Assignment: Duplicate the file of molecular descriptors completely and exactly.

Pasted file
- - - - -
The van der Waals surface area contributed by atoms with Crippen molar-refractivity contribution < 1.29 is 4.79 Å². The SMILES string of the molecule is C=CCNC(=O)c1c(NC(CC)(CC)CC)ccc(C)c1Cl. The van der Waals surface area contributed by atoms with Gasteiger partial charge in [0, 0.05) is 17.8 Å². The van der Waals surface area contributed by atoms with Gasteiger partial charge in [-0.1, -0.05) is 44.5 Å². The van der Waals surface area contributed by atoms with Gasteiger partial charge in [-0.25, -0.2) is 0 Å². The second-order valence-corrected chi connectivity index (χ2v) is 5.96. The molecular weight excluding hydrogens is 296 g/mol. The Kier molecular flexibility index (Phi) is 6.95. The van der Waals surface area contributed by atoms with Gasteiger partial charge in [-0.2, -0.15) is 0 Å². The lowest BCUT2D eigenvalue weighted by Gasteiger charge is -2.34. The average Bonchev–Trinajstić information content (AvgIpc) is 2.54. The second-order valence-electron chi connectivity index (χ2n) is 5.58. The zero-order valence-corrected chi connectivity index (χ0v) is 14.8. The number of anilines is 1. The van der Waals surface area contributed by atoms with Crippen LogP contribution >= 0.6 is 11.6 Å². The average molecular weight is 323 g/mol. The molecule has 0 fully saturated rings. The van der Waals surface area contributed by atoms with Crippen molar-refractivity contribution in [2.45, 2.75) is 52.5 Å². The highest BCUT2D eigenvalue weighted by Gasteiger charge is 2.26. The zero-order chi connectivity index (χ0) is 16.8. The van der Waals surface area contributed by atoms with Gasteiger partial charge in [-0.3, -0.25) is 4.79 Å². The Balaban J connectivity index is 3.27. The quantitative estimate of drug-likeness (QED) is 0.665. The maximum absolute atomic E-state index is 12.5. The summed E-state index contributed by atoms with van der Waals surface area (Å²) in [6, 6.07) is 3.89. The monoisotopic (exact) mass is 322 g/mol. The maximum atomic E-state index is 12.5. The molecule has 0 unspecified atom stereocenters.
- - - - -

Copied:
The van der Waals surface area contributed by atoms with Crippen molar-refractivity contribution < 1.29 is 4.79 Å². The SMILES string of the molecule is C=CCNC(=O)c1c(NC(CC)(CC)CC)ccc(C)c1Cl. The van der Waals surface area contributed by atoms with Gasteiger partial charge in [0, 0.05) is 17.8 Å². The van der Waals surface area contributed by atoms with Gasteiger partial charge in [-0.1, -0.05) is 44.5 Å². The van der Waals surface area contributed by atoms with Gasteiger partial charge in [-0.25, -0.2) is 0 Å². The second-order valence-corrected chi connectivity index (χ2v) is 5.96. The molecular weight excluding hydrogens is 296 g/mol. The Kier molecular flexibility index (Phi) is 6.95. The van der Waals surface area contributed by atoms with Gasteiger partial charge in [-0.2, -0.15) is 0 Å². The lowest BCUT2D eigenvalue weighted by Gasteiger charge is -2.34. The average Bonchev–Trinajstić information content (AvgIpc) is 2.54. The second-order valence-electron chi connectivity index (χ2n) is 5.58. The zero-order valence-corrected chi connectivity index (χ0v) is 14.8. The number of anilines is 1. The van der Waals surface area contributed by atoms with Crippen LogP contribution >= 0.6 is 11.6 Å². The average molecular weight is 323 g/mol. The molecule has 0 fully saturated rings. The van der Waals surface area contributed by atoms with Crippen molar-refractivity contribution in [2.45, 2.75) is 52.5 Å². The highest BCUT2D eigenvalue weighted by Gasteiger charge is 2.26. The zero-order chi connectivity index (χ0) is 16.8. The van der Waals surface area contributed by atoms with Gasteiger partial charge in [-0.3, -0.25) is 4.79 Å². The Balaban J connectivity index is 3.27. The quantitative estimate of drug-likeness (QED) is 0.665. The maximum absolute atomic E-state index is 12.5. The summed E-state index contributed by atoms with van der Waals surface area (Å²) in [6, 6.07) is 3.89. The monoisotopic (exact) mass is 322 g/mol. The maximum atomic E-state index is 12.5. The molecule has 0 unspecified atom stereocenters.